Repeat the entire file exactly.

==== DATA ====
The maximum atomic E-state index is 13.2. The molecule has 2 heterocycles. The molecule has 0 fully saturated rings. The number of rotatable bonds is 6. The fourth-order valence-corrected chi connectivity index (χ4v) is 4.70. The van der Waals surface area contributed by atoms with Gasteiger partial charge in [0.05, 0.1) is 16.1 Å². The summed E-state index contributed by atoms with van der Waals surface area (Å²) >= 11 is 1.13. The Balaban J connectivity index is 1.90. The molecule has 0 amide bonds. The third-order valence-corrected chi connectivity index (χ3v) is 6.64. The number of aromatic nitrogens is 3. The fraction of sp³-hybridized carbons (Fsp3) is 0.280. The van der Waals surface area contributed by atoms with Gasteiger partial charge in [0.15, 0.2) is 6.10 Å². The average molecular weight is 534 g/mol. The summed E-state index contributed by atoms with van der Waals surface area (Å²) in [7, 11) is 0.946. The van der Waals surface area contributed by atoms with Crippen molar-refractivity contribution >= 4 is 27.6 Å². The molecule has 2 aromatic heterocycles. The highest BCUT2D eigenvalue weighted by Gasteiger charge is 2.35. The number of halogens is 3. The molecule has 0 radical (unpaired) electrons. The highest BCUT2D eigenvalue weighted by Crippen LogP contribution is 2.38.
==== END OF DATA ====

The maximum atomic E-state index is 13.2. The molecule has 2 heterocycles. The molecule has 0 fully saturated rings. The number of rotatable bonds is 6. The fourth-order valence-corrected chi connectivity index (χ4v) is 4.70. The van der Waals surface area contributed by atoms with Gasteiger partial charge in [0.05, 0.1) is 16.1 Å². The summed E-state index contributed by atoms with van der Waals surface area (Å²) >= 11 is 1.13. The Balaban J connectivity index is 1.90. The molecule has 0 amide bonds. The third-order valence-corrected chi connectivity index (χ3v) is 6.64. The number of aromatic nitrogens is 3. The fraction of sp³-hybridized carbons (Fsp3) is 0.280. The van der Waals surface area contributed by atoms with Gasteiger partial charge in [0.15, 0.2) is 6.10 Å². The average molecular weight is 534 g/mol. The summed E-state index contributed by atoms with van der Waals surface area (Å²) in [7, 11) is 0.946. The van der Waals surface area contributed by atoms with Crippen molar-refractivity contribution >= 4 is 27.6 Å². The molecule has 2 aromatic heterocycles. The highest BCUT2D eigenvalue weighted by Gasteiger charge is 2.35. The number of halogens is 3. The molecule has 0 radical (unpaired) electrons. The highest BCUT2D eigenvalue weighted by Crippen LogP contribution is 2.38.